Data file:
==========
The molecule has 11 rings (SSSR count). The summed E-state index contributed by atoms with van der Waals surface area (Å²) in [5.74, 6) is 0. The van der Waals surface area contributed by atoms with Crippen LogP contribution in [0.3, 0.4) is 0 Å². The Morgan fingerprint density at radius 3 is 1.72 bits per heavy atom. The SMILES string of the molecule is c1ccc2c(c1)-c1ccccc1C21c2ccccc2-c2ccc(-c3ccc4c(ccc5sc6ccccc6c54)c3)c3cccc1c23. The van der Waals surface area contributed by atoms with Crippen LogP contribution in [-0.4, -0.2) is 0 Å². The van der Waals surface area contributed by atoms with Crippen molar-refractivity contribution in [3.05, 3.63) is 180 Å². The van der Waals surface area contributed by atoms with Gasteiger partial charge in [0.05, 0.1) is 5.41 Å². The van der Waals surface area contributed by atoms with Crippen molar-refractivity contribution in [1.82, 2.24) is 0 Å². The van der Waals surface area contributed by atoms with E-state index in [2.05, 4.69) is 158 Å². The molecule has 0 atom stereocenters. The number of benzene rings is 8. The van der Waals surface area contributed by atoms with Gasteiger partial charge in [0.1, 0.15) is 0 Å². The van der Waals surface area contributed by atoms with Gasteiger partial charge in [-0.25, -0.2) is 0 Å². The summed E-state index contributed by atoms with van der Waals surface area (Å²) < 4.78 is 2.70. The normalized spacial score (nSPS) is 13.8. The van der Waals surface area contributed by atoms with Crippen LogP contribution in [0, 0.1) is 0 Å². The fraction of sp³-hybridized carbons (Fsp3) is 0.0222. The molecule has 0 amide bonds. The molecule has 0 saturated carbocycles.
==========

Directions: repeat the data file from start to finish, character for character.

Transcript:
The molecule has 11 rings (SSSR count). The summed E-state index contributed by atoms with van der Waals surface area (Å²) in [5.74, 6) is 0. The van der Waals surface area contributed by atoms with Crippen LogP contribution in [0.3, 0.4) is 0 Å². The Morgan fingerprint density at radius 3 is 1.72 bits per heavy atom. The SMILES string of the molecule is c1ccc2c(c1)-c1ccccc1C21c2ccccc2-c2ccc(-c3ccc4c(ccc5sc6ccccc6c54)c3)c3cccc1c23. The van der Waals surface area contributed by atoms with Crippen LogP contribution in [-0.4, -0.2) is 0 Å². The van der Waals surface area contributed by atoms with Crippen molar-refractivity contribution in [3.05, 3.63) is 180 Å². The van der Waals surface area contributed by atoms with Gasteiger partial charge in [0.05, 0.1) is 5.41 Å². The van der Waals surface area contributed by atoms with Crippen molar-refractivity contribution in [1.82, 2.24) is 0 Å². The van der Waals surface area contributed by atoms with E-state index in [2.05, 4.69) is 158 Å². The molecule has 0 atom stereocenters. The number of benzene rings is 8. The van der Waals surface area contributed by atoms with Gasteiger partial charge in [0.1, 0.15) is 0 Å². The van der Waals surface area contributed by atoms with Gasteiger partial charge in [-0.25, -0.2) is 0 Å². The summed E-state index contributed by atoms with van der Waals surface area (Å²) < 4.78 is 2.70. The normalized spacial score (nSPS) is 13.8. The van der Waals surface area contributed by atoms with Crippen LogP contribution in [0, 0.1) is 0 Å². The fraction of sp³-hybridized carbons (Fsp3) is 0.0222. The molecule has 0 amide bonds. The molecule has 0 saturated carbocycles.